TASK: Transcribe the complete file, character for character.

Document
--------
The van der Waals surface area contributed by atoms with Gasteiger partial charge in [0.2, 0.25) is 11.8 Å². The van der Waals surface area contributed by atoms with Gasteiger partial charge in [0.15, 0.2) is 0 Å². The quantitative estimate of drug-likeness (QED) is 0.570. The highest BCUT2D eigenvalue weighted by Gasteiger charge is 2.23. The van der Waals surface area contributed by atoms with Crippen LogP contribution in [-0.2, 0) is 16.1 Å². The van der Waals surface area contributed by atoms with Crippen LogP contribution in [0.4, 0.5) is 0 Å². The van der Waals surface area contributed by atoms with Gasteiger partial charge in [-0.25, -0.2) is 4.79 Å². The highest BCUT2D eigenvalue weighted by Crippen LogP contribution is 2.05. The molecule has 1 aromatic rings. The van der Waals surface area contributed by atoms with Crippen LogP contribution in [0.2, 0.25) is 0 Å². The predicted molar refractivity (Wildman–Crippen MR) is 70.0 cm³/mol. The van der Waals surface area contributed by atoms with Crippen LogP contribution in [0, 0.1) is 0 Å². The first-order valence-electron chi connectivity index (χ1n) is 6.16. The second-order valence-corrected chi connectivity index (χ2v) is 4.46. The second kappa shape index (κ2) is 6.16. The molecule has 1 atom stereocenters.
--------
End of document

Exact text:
The van der Waals surface area contributed by atoms with Gasteiger partial charge in [0.2, 0.25) is 11.8 Å². The van der Waals surface area contributed by atoms with Gasteiger partial charge in [0.15, 0.2) is 0 Å². The quantitative estimate of drug-likeness (QED) is 0.570. The highest BCUT2D eigenvalue weighted by Gasteiger charge is 2.23. The van der Waals surface area contributed by atoms with Crippen LogP contribution in [-0.2, 0) is 16.1 Å². The van der Waals surface area contributed by atoms with Crippen LogP contribution in [0.4, 0.5) is 0 Å². The van der Waals surface area contributed by atoms with Gasteiger partial charge in [-0.25, -0.2) is 4.79 Å². The highest BCUT2D eigenvalue weighted by Crippen LogP contribution is 2.05. The molecule has 1 aromatic rings. The van der Waals surface area contributed by atoms with Crippen LogP contribution in [0.2, 0.25) is 0 Å². The predicted molar refractivity (Wildman–Crippen MR) is 70.0 cm³/mol. The van der Waals surface area contributed by atoms with Crippen LogP contribution in [0, 0.1) is 0 Å². The first-order valence-electron chi connectivity index (χ1n) is 6.16. The second-order valence-corrected chi connectivity index (χ2v) is 4.46. The second kappa shape index (κ2) is 6.16. The molecule has 1 atom stereocenters.